Tuesday, February 21, 2012

Electronic records roundup

In no particular order, some electronic records news that may be of interest:
  • The thoughtful and hard-working folks at the South Carolina Department of Archives and History have explained some of the challenges of preserving the state's digital history. (As you'll recall, gubernatorial e-mail management practices recently gave rise to controversy in the Palmetto State.)
  • The archivists at Queens University (Canada) are grappling with similar issues.
  • David Pogue and CBS Sunday Morning drew attention to "data rot" -- the problems associated with hardware and software obsolescence. (N.B.: Pogue thinks that the word "archivist" contains a long "i."
  • If you're interested in the evolution of cybersecurity, be sure to check out the short films that were shown at the annual conferences attended by Bell Labs executives. You'll find them on YouTube courtesy of the AT&T Archives. (And if you're interested in the history of hacking, be sure to check out Ron Rosenbaum's fascinating 1971 article on "phone phreaking," which captured the imagination of a generation of computer enthusiasts -- Steve Jobs among them.)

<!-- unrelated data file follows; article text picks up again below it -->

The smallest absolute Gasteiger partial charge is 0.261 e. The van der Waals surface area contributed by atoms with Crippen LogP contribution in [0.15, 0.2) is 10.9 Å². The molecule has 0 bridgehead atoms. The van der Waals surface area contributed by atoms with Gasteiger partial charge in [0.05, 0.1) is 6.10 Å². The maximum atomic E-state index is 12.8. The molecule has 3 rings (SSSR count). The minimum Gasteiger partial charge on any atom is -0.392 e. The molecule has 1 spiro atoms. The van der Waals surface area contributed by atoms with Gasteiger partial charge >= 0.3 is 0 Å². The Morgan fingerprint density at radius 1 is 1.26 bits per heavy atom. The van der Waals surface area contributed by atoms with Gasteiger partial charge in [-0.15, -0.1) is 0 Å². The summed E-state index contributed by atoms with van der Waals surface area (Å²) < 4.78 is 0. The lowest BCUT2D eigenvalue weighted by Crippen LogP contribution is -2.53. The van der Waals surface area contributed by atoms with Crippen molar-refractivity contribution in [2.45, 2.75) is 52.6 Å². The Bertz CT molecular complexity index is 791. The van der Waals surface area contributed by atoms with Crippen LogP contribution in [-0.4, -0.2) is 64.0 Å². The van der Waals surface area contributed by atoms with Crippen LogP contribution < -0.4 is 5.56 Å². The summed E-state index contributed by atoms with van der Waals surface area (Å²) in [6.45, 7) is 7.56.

• A computer science Ph.D. student has found that, less than a year after the revolution in Egypt, approximately 10 percent of the social media posts documenting it have vanished from the live Web. A variety of factors account for this situation. People sometimes post things, regret doing so, and then delete them. Others get tired of maintaining their accounts and delete or deactivate them. Others were almost certainly the target of government repression and either removed content under duress or had content removed without their consent. The student's overarching conclusion: we need to become a lot more proactive about capturing Web content that documents the unfolding of historically significant events. (He'll get no argument from me.)

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